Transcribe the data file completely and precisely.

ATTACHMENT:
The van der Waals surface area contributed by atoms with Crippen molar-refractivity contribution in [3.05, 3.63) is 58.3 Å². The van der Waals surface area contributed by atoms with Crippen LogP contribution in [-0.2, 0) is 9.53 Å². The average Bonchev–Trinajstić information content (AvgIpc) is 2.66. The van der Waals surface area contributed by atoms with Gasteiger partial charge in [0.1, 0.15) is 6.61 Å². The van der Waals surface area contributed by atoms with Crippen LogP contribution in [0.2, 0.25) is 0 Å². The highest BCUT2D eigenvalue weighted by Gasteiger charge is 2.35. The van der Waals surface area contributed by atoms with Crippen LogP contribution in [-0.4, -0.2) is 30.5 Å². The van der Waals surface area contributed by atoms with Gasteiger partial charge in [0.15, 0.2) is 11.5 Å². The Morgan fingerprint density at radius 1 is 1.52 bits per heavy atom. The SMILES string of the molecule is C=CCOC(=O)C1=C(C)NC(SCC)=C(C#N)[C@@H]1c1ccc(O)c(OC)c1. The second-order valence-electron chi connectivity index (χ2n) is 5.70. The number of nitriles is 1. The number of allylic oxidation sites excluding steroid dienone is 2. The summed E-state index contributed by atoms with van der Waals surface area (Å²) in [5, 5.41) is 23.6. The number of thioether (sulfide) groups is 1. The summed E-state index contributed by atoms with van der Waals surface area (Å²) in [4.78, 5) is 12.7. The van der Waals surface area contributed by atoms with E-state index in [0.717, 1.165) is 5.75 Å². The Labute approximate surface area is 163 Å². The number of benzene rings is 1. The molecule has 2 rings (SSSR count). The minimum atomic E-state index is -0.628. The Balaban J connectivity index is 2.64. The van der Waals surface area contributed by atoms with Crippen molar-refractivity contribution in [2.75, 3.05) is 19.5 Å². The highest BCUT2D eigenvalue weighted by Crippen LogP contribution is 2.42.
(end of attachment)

The van der Waals surface area contributed by atoms with Crippen molar-refractivity contribution in [3.05, 3.63) is 58.3 Å². The van der Waals surface area contributed by atoms with Crippen LogP contribution in [-0.2, 0) is 9.53 Å². The average Bonchev–Trinajstić information content (AvgIpc) is 2.66. The van der Waals surface area contributed by atoms with Gasteiger partial charge in [0.1, 0.15) is 6.61 Å². The van der Waals surface area contributed by atoms with Crippen LogP contribution in [0.2, 0.25) is 0 Å². The highest BCUT2D eigenvalue weighted by Gasteiger charge is 2.35. The van der Waals surface area contributed by atoms with Crippen LogP contribution in [-0.4, -0.2) is 30.5 Å². The van der Waals surface area contributed by atoms with Gasteiger partial charge in [0.15, 0.2) is 11.5 Å². The Morgan fingerprint density at radius 1 is 1.52 bits per heavy atom. The SMILES string of the molecule is C=CCOC(=O)C1=C(C)NC(SCC)=C(C#N)[C@@H]1c1ccc(O)c(OC)c1. The second-order valence-electron chi connectivity index (χ2n) is 5.70. The number of nitriles is 1. The number of allylic oxidation sites excluding steroid dienone is 2. The summed E-state index contributed by atoms with van der Waals surface area (Å²) in [5, 5.41) is 23.6. The number of thioether (sulfide) groups is 1. The summed E-state index contributed by atoms with van der Waals surface area (Å²) in [4.78, 5) is 12.7. The van der Waals surface area contributed by atoms with E-state index in [0.717, 1.165) is 5.75 Å². The Labute approximate surface area is 163 Å². The number of benzene rings is 1. The molecule has 2 rings (SSSR count). The minimum atomic E-state index is -0.628. The Balaban J connectivity index is 2.64. The van der Waals surface area contributed by atoms with Crippen molar-refractivity contribution in [2.75, 3.05) is 19.5 Å². The highest BCUT2D eigenvalue weighted by Crippen LogP contribution is 2.42.